The Title V Operating Permit program was mandated as part of the Clean Air Act Amendments (CAAA) of 1990. The name “Title V” was established because the operating permit program was outlined in the fifth title of the 1990 CAAA. Congress intended the Title V Operating Permit program to be a means for consolidating all permit requirements under one facility-wide operating permit. This Title V Operating Permit would include applicable federal rules, state rules that were approved by a State Implementation Plan (SIP), and other conditions that resulted from the air quality permitting process. This approach provides the facility, the regulatory agency, and the general public with a single resource for reviewing conditions that apply to a facility and for assessing its compliance with those conditions.
Title V Operating Permit program regulations can be found in 40 CFR Parts 70 and 71, where 40 CFR Part 70 is implemented by each individual state via its State Implementation Plan (SIP), and 40 CFR Part 71 is implemented by U.S. EPA. Title V Operating Permits take time before they are effective and they must be renewed through the submittal of a Title V Operating Permit renewal application. This application, as well as semiannual deviation reports, annual certification reports, and other submittals, must be certified by the designated Responsible Official as to the truth, accuracy, and completeness. Title V Operating Permits may be changed through major modifications, minor modifications, and administrative updates. They may also be revised to a certain extent during the renewal process, which is generally a good opportunity to review and streamline conditions.
Learn the several ways a facility may become subject to the Title V Operating Permit program, including its level of emissions, applicable regulations, and/or construction permitting requirements, and more at ALL4’s Air Quality 101 (AQ101) Training**.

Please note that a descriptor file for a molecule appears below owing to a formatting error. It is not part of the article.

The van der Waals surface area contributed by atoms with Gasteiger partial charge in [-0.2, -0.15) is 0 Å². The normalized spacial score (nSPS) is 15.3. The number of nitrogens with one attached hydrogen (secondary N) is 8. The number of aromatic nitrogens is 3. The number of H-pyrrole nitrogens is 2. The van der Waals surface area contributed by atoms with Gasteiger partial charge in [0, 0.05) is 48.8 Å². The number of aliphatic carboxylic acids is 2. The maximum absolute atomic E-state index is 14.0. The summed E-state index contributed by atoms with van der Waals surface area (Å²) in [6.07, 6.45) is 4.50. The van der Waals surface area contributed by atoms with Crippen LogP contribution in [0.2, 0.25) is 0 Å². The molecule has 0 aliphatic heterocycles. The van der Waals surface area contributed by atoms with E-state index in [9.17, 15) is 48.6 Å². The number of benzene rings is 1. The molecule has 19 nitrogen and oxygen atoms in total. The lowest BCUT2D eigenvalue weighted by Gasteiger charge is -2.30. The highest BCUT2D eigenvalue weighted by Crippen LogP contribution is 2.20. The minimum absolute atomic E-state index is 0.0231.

Once subject to the Title V Operating Permit program, 40 CFR Part 64 establishes Compliance Assurance Monitoring (CAM) requirements for Title V facilities, which is intended to ensure that air pollution control devices are properly operated by continuously monitoring parameters. This requirement has several applicability criteria and exemptions to consider.
By Lindsey Kroos, Technical Manager, ALL4
**ALL4’s Air Quality 101 (AQ101) Training is a 12-session, webinar-based course covering the Clean Air Act and its various regulatory programs. Originally designed to educate environmental consultants as they joined the ALL4 team, it was requested by clients to further their understanding of compliance and permitting at their facilities. ALL4 has trained environmental professionals of the regulated community throughout the country and expanded their knowledge of regulatory programs that impact industrial operations.